Horry County Councilmen learned Thursday that property values are projected to remain about the same in its next budget, which, coupled with a reduction of 1 percent in each department, will help the county maintain services and offer a new litter cleanup program next year.
Councilmen heard from various department heads Thursday at the first day of its annual spring budget retreat, at the C.B. Berry Recreation Center at Vereen Gardens.
Rendel Mincey, Horry County assessor, told the council the real property assessed value for 2014/2015, which is a statewide reassessment year, will be about $1.79 billion – up from $1.78 billion in 2013/2014. Counties are required to reassess properties – or estimate property values – every five years. Tax rates are multiplied by assessed values of properties, so a decline in assessed values would have an impact on revenue to the county and possibly impact services provided by the county.
But that won’t happen this year, Mincey said.
“The projections presented [Thursday] represent the countywide impact of reassessment on assessed values,” Mincey said. “This estimate contains the projected impact of reassessment including the 15 percent cap and represents where we expect to be and includes projections for things that may occur throughout this year including special assessments, discounts and appeals. … The reassessment continues to be a work in progress review process.”
Final assessment figures will be determined before the budget is approved in June.
Just because the overall assessment is leveling out, however, does not mean that property owners will pay the same amount in taxes next year as this year. Some properties will increase in value and some will decrease, said Lisa Bourcier, spokeswoman for the county.
“Values have shifted throughout the county as a result of reassessment and that, along with the cap will impact individual properties differently,” Bourcier said. “The changes that have occurred during 2013 have allowed our base to remain as close as it is.”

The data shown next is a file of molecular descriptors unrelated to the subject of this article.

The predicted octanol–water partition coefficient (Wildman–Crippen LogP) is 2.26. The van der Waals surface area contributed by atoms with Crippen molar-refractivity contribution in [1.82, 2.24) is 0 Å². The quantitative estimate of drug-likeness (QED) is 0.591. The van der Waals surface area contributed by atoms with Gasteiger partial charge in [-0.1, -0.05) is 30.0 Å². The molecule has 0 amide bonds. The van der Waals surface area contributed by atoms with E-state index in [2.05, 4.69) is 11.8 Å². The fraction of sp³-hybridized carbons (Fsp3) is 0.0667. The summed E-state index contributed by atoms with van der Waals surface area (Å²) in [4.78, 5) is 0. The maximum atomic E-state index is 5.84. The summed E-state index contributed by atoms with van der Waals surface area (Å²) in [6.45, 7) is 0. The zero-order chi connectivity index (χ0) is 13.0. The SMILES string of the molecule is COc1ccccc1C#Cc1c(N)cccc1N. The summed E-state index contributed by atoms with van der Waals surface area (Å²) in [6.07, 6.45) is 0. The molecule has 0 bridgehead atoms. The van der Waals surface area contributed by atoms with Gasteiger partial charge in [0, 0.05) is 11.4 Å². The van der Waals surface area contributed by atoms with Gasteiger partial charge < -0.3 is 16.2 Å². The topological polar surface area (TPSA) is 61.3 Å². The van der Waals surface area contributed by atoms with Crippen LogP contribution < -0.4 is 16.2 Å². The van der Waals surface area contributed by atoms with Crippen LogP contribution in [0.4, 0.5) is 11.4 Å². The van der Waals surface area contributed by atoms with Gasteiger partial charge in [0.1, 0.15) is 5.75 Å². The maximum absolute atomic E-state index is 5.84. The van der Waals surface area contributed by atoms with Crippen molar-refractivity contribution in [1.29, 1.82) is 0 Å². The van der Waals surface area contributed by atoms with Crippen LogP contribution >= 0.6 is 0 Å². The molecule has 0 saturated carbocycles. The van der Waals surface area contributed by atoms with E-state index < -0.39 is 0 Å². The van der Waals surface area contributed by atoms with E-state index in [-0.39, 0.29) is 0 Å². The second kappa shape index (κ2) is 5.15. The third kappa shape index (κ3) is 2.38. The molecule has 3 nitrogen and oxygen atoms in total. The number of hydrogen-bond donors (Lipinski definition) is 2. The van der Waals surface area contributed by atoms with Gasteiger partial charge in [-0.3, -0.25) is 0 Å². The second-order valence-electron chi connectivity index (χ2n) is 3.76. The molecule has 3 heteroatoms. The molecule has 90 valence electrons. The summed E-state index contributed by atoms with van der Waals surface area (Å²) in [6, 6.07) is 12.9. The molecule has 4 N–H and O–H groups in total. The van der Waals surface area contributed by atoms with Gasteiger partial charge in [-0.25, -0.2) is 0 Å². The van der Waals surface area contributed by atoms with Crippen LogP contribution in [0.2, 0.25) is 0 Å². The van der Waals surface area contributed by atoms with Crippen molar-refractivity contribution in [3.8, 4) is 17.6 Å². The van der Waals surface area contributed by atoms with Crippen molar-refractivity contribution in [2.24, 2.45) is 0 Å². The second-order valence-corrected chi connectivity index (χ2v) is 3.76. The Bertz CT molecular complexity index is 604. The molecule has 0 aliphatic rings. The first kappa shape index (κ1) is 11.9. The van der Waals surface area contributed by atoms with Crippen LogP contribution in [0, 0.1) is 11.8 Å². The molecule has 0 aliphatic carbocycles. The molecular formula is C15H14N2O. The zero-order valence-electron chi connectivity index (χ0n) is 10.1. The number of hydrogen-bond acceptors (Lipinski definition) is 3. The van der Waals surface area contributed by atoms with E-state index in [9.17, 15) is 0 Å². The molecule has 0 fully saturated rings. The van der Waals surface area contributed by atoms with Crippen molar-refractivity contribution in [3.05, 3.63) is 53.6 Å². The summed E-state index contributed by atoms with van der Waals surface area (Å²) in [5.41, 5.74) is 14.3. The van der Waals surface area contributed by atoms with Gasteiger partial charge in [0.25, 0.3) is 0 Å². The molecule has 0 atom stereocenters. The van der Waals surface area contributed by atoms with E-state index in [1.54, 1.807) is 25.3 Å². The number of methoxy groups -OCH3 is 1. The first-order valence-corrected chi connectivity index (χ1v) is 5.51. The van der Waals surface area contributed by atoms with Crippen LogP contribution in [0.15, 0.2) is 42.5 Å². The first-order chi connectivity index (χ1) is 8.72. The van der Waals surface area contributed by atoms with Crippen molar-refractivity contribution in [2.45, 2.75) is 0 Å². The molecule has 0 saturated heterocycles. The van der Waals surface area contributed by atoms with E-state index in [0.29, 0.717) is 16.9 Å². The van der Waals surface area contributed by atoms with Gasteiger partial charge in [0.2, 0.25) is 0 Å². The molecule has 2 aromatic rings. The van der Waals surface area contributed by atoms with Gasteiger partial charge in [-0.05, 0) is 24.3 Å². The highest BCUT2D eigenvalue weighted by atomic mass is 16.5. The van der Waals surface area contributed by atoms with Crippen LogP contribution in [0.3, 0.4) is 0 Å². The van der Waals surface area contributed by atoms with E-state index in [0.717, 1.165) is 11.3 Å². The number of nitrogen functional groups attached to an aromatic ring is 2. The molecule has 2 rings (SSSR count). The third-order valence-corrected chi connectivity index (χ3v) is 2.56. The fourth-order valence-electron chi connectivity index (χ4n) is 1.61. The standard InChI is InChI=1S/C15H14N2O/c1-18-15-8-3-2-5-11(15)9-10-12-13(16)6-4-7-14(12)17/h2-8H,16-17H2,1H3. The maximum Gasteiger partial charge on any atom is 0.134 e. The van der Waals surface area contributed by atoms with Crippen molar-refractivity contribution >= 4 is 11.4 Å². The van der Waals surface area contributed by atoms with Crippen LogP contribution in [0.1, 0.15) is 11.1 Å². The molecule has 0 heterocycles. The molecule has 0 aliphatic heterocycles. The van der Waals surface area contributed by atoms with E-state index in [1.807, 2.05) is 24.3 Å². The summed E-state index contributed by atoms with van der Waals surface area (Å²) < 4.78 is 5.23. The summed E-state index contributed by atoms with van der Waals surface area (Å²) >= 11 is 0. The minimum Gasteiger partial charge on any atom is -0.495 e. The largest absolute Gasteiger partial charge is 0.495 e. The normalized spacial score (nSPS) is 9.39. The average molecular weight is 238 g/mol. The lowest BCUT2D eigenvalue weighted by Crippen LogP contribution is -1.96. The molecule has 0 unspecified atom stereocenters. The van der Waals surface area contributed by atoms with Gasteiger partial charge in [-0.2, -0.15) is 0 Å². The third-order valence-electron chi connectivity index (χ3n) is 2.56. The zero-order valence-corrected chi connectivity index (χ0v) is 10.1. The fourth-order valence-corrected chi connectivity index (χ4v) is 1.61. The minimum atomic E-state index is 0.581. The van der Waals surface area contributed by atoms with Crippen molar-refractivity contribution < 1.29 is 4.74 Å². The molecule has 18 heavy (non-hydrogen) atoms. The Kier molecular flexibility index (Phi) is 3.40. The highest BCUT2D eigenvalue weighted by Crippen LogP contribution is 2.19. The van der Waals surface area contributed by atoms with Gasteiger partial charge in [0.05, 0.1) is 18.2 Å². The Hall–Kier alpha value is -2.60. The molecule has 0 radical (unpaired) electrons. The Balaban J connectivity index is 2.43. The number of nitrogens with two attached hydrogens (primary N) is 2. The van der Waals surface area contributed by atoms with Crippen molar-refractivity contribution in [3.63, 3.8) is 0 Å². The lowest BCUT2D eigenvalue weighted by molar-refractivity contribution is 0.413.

The proposed $373 million overall budget for fiscal year 2015, which begins July 1, includes a 2 percent cost of living increase for county employees and a 1 percent reduction for all departments.
The public safety division, which includes the court system, coroner’s office, police and fire, is budgeted for more than $76.1 million, which is down from $79.5 million budgeted for this year. The infrastructure and regulation division, which includes planning and zoning, public works and maintenance, is budgeted for $19.5 million.
The budget includes a projected $4.1 million in accommodations tax funds, which can be used for law enforcement, traffic control, highway maintenance and more. About $2.6 million of that is not already allocated, so County Administrator Chris Eldridge proposed using those funds for such things as beach patrol, beach cleanup, a new roadside litter program, beach renourishment and several other programs.
Council Chairman Mark Lazarus said accommodations tax funds are up about 5 percent from last year, which he said is a good sign more people are making their way to Horry County or are staying longer.
“Tourism has an effect on our general fund in that area,” Lazarus said. “It helps boost revenues that come back in.”
Also in the budget is $1.3 million for the Myrtle Beach Regional Economic Development Corporation and $1.05 million for Coast RTA, which had a portion of their funding withheld from the transit last year because the county had wanted more representation on Coast’s board.
As Coast made strides to change state law and get more county representation, the council eventually paid Coast in full. Coast was not talked about at Thursday’s retreat and is not on Friday’s agenda, which is the second and last day of the retreat.
Lazarus appointed a committee to examine recent programs at Coast RTA that opened the transit’s liability to refund grant money by up to $500,000. The committee is expected to report back to the full County Council by the second reading and public hearing for the budget, Lazarus said. That’s when the council is expected to talk about Coast RTA.
“We understand the funding,” Lazarus said of why Coast RTA is not scheduled to be talked about during the retreat. The reality of it is, is council comfortable giving that entity a million dollars with the concerns that we have at this point in time.”
Council is slated to vote on the first reading of the budget Friday, with two more votes and a public hearing before the end of June.